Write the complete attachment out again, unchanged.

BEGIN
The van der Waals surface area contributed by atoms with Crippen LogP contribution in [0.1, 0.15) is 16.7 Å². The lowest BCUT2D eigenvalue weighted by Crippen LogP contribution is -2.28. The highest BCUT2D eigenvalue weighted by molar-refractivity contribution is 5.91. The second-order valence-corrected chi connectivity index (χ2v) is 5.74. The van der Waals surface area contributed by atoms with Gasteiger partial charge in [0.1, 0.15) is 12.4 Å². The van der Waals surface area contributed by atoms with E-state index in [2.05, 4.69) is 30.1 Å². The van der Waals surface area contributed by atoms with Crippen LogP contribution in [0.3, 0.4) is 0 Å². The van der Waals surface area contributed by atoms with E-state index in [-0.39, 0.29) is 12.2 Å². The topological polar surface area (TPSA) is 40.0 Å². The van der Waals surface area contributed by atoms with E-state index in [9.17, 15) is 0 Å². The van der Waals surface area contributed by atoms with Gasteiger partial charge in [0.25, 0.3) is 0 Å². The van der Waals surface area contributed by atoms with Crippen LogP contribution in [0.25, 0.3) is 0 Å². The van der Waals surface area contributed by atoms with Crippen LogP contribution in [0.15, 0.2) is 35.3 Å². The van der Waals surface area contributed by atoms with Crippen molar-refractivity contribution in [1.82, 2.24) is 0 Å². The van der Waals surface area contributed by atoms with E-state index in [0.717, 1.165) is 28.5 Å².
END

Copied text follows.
The van der Waals surface area contributed by atoms with Crippen LogP contribution in [0.1, 0.15) is 16.7 Å². The lowest BCUT2D eigenvalue weighted by Crippen LogP contribution is -2.28. The highest BCUT2D eigenvalue weighted by molar-refractivity contribution is 5.91. The second-order valence-corrected chi connectivity index (χ2v) is 5.74. The van der Waals surface area contributed by atoms with Gasteiger partial charge in [0.1, 0.15) is 12.4 Å². The van der Waals surface area contributed by atoms with E-state index in [2.05, 4.69) is 30.1 Å². The van der Waals surface area contributed by atoms with Crippen LogP contribution in [0.3, 0.4) is 0 Å². The van der Waals surface area contributed by atoms with E-state index in [-0.39, 0.29) is 12.2 Å². The topological polar surface area (TPSA) is 40.0 Å². The van der Waals surface area contributed by atoms with E-state index in [9.17, 15) is 0 Å². The van der Waals surface area contributed by atoms with Gasteiger partial charge in [0.25, 0.3) is 0 Å². The van der Waals surface area contributed by atoms with Crippen LogP contribution in [0.25, 0.3) is 0 Å². The van der Waals surface area contributed by atoms with Crippen LogP contribution in [0.15, 0.2) is 35.3 Å². The van der Waals surface area contributed by atoms with Crippen molar-refractivity contribution in [1.82, 2.24) is 0 Å². The van der Waals surface area contributed by atoms with E-state index in [0.717, 1.165) is 28.5 Å².